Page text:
I think the jury is still out on electronic books versus printed books. In either case, though, it seems to me it is the comprehension, more than the format, that is important.

    But it will never be television.

    R U w1th me? :)
     
  3. joderu95

    joderu95 New Member

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    I'm with you. The trade off comes with learning how to sustain an attention span over a much longer duration (books) versus going from subject to subject in a medium that lends itself to choice (Internet).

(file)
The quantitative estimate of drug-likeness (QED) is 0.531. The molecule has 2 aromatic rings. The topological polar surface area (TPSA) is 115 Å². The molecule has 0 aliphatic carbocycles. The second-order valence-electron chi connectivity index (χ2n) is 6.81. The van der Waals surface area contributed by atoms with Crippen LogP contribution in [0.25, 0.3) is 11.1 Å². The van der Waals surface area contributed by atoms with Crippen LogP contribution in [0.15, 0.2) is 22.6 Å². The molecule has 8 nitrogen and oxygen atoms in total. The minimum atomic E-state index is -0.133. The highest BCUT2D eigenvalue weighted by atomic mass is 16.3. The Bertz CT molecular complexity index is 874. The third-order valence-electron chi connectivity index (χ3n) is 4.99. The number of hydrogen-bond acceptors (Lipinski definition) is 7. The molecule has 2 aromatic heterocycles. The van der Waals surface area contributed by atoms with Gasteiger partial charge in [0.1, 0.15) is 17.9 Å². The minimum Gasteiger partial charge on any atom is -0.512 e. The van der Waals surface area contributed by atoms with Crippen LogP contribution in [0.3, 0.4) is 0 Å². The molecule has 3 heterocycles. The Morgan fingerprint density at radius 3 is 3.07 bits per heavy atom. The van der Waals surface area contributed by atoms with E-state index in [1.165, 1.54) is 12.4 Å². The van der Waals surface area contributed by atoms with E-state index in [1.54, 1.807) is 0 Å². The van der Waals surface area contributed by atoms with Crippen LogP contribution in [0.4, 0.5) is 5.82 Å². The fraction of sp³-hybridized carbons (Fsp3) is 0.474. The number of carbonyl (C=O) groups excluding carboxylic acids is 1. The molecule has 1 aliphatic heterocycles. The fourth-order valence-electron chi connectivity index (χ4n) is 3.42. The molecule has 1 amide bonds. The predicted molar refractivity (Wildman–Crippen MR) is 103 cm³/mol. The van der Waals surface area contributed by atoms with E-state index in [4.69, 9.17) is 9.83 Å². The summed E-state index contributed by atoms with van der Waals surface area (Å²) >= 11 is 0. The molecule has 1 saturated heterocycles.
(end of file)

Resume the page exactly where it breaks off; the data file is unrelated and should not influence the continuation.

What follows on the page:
That's true, but I think it is possible that the format from which you learn to read affects your comprehension in the long run too.
     
  4. ProfessorMarvel

    ProfessorMarvel New Member

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    I think that the disassociated nature of "internet research" (compared to reading books) might not foster the kind of gestalt understanding of issues as a whole. Internet research (and hey, I do it, too) often means scanning for this and that bit of information to assemble a mosaic-like picture of a topic. Reading books, on the other hand, involves a deeper, more sustained, more detailed exploration of a topic.

    I suppose it depends on the purpose of one's research, but I doubt whether the internet approach--though quicker--yields the same depth and breadth of comprehension that reading does. It may be the difference between dashing into the Quick-E-Mart to grab a few groceries and, um, farming.
     
  5. Peder

    Peder Well-Known Member